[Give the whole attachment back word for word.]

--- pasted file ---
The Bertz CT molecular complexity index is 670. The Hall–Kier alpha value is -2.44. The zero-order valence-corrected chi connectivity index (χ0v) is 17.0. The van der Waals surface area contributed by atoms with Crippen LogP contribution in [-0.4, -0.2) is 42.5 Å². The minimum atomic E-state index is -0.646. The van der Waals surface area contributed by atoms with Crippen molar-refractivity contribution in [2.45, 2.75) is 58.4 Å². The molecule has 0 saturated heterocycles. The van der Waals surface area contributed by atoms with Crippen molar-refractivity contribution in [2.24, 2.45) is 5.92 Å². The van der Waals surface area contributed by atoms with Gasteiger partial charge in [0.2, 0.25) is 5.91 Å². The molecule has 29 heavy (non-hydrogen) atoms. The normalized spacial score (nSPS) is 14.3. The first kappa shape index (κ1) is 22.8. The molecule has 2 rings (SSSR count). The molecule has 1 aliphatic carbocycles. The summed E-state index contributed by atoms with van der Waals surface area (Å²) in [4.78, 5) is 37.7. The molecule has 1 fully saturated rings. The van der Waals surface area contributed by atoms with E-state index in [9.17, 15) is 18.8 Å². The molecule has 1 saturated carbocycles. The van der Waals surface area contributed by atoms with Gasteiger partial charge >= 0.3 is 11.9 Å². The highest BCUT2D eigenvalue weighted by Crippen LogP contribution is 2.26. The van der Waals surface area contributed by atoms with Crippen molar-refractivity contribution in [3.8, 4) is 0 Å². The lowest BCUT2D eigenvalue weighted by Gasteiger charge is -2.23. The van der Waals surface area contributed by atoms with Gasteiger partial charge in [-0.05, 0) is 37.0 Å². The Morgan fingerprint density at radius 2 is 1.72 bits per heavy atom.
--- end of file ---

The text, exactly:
The Bertz CT molecular complexity index is 670. The Hall–Kier alpha value is -2.44. The zero-order valence-corrected chi connectivity index (χ0v) is 17.0. The van der Waals surface area contributed by atoms with Crippen LogP contribution in [-0.4, -0.2) is 42.5 Å². The minimum atomic E-state index is -0.646. The van der Waals surface area contributed by atoms with Crippen molar-refractivity contribution in [2.45, 2.75) is 58.4 Å². The molecule has 0 saturated heterocycles. The van der Waals surface area contributed by atoms with Crippen molar-refractivity contribution in [2.24, 2.45) is 5.92 Å². The van der Waals surface area contributed by atoms with Gasteiger partial charge in [0.2, 0.25) is 5.91 Å². The molecule has 29 heavy (non-hydrogen) atoms. The normalized spacial score (nSPS) is 14.3. The first kappa shape index (κ1) is 22.8. The molecule has 2 rings (SSSR count). The molecule has 1 aliphatic carbocycles. The summed E-state index contributed by atoms with van der Waals surface area (Å²) in [4.78, 5) is 37.7. The molecule has 1 fully saturated rings. The van der Waals surface area contributed by atoms with E-state index in [9.17, 15) is 18.8 Å². The molecule has 1 saturated carbocycles. The van der Waals surface area contributed by atoms with Gasteiger partial charge >= 0.3 is 11.9 Å². The highest BCUT2D eigenvalue weighted by Crippen LogP contribution is 2.26. The van der Waals surface area contributed by atoms with Crippen molar-refractivity contribution in [3.8, 4) is 0 Å². The lowest BCUT2D eigenvalue weighted by Gasteiger charge is -2.23. The van der Waals surface area contributed by atoms with Gasteiger partial charge in [-0.05, 0) is 37.0 Å². The Morgan fingerprint density at radius 2 is 1.72 bits per heavy atom.